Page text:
This past weekend, I attended the opening of the National Museum of American Jewish History. I have to admit, I was blown away. Unfortunately, I did not attend the gala with Bette Midler and Jerry Seinfeld, however I was lucky enough to attend the Only in America opening ceremony, which included speeches from Philadelphia Mayor Michael Nutter, Governor Ed Rendell, and Vice President Joe Biden. Having the Vice President attend to celebrate the museum made it even more exciting. While many of the speakers discussed the significance of the museum’s location at “the most historic square mile in America,” Governor Rendell shared how his commitment to the museum came from a promise he made to his father as a young child. Though his parents chose not to give him a formal Jewish education, his father told him “I never want you to forget that you are Jews, I never want you to forget your heritage… the struggles Jewish people have taken for thousands of years.” The opening ceremony also included the affixing of the mezuzah, 50 shofar blowers who helped kick off the ceremony, and the Philadelphia Singers who led the crowd in Shehechiyanu and Irving Berlin’s G-d Bless America.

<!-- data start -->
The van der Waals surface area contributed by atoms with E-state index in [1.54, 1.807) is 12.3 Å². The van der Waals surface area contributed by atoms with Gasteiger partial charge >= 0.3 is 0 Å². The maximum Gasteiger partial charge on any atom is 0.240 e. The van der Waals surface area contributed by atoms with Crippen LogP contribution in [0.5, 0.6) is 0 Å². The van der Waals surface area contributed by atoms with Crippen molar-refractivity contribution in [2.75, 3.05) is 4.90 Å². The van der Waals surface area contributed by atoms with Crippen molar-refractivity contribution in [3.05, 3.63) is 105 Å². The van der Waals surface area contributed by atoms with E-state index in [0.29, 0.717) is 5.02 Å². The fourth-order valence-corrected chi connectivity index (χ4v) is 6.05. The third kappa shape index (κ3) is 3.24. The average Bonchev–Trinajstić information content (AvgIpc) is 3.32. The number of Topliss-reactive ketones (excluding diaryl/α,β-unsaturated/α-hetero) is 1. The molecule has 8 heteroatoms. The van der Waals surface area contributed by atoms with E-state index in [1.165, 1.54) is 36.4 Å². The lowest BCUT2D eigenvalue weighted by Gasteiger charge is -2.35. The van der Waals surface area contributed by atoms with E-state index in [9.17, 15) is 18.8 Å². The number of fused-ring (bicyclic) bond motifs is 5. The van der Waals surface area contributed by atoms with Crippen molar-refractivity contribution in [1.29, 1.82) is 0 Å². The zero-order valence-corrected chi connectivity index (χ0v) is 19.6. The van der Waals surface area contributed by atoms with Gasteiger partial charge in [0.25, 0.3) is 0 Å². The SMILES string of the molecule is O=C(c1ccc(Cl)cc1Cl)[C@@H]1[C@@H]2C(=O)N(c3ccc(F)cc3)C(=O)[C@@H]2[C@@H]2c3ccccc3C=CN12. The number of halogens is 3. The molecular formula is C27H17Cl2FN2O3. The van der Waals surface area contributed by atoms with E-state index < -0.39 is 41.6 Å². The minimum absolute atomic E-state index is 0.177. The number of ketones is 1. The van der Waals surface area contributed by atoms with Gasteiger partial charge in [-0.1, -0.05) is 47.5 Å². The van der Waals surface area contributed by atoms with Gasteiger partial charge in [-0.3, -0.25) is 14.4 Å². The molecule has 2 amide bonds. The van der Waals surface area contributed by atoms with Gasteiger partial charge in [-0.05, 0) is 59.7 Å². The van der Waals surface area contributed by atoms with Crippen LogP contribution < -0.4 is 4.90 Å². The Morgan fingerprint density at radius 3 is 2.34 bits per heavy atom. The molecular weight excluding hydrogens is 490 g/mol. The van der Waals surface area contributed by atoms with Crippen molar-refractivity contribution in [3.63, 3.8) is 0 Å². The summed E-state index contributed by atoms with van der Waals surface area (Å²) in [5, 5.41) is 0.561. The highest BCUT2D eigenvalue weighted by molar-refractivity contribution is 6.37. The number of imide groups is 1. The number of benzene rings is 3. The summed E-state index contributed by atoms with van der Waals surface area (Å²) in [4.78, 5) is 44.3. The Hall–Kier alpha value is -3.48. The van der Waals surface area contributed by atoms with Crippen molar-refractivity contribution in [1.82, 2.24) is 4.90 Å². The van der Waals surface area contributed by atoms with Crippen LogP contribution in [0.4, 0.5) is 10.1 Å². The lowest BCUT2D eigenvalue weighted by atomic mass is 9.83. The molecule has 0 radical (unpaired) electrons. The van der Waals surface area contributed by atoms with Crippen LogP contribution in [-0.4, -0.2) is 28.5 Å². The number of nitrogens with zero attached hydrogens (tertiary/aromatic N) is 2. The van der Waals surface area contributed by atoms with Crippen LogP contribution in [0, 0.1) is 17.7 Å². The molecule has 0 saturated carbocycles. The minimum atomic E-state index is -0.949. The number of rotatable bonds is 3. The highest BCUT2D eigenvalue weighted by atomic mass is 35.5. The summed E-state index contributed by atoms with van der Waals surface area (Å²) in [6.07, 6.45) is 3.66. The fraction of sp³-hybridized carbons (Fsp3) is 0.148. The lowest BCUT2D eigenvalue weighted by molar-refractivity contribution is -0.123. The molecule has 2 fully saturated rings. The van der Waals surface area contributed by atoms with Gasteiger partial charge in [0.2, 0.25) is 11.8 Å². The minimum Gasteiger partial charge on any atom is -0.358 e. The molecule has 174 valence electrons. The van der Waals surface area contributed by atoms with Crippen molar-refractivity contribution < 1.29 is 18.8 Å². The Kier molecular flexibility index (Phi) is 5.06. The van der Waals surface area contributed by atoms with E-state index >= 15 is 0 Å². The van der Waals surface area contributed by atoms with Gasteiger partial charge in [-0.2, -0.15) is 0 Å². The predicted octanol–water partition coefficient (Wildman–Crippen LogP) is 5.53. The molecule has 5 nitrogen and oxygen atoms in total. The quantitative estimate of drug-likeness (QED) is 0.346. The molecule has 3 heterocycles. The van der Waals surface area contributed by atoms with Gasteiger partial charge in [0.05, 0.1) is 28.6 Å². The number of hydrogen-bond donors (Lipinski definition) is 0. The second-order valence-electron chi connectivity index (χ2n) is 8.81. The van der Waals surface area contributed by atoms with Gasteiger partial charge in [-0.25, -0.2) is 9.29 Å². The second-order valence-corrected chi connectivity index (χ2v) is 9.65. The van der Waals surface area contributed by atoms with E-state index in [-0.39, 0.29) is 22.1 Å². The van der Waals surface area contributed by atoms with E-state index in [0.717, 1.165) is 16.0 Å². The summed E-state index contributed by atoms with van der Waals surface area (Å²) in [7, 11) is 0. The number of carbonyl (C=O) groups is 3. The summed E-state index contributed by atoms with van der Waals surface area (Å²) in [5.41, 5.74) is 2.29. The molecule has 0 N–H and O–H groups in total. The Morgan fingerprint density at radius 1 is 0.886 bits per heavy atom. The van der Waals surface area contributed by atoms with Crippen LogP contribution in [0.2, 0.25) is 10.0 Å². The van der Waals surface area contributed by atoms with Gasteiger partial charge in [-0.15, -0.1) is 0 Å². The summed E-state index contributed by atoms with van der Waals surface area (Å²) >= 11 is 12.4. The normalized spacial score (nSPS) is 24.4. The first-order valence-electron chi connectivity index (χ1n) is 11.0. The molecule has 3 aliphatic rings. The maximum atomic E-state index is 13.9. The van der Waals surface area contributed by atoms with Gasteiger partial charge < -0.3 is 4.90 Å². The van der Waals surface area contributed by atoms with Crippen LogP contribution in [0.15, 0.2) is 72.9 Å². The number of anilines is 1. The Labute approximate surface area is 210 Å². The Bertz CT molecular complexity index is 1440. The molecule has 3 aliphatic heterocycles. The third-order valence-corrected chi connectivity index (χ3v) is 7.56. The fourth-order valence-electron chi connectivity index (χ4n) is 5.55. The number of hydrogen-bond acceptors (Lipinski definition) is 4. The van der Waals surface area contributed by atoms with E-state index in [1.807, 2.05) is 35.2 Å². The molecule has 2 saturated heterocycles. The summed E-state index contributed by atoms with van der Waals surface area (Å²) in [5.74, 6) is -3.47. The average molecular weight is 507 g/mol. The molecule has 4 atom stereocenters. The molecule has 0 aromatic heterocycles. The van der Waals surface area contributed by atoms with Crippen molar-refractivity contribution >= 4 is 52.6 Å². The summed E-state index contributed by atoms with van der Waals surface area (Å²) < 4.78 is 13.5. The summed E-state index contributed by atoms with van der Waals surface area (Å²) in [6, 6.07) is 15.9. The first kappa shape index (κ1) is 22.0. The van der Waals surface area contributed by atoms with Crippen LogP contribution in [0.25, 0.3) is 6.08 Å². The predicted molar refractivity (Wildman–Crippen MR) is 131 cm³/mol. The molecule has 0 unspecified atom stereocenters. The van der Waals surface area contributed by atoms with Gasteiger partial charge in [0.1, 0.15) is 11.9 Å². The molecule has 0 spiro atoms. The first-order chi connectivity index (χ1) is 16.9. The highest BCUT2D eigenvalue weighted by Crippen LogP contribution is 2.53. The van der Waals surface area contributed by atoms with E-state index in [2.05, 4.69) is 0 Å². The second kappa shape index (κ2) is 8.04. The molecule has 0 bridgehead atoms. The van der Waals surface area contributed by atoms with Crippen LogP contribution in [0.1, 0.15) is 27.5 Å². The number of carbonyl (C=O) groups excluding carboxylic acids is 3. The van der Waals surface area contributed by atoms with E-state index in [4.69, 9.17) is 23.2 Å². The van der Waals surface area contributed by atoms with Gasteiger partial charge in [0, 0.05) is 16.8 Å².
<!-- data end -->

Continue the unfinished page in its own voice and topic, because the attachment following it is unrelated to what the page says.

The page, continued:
The museum itself was quite impressive! Our open house tour began at 3:00pm, and the two and a half hours was definitely not enough time to explore. With its four floors, the museum’s layout is similar to the Holocaust museum beginning at the top floor. Most of my knowledge of American Jewish history involves the emigration of Eastern European Jews in the late 1800s to the mid 1900s. [Editor’s note: learn more about the history of Jewish women in America with a special peek into our Summer 2010 article, “What’s in that Diary?”] I was fascinated to learn about the Jews who emigrated during the 1600s to early 1800s and role that Jews played in colonial life. I was stunned when I came across a covered wagon. All those years that I played Oregon Trail, I never realized that there were Jews who made the same journey out west. Another exciting exhibit was the model home from the 1950s that gave visitors a look into mid-century Jewish family life. It even included a television that played classic Jewish TV moments, like Sammy Davis Jr.’s commercial for Manischewitz wine and clips from The Goldbergs.
Unfortunately, just as I approached the section dedicated to feminism on the second floor, the docents quickly started escorting everyone out. Luckily the museum will be open to the public on November 26th and I’ll be able to resume my tour!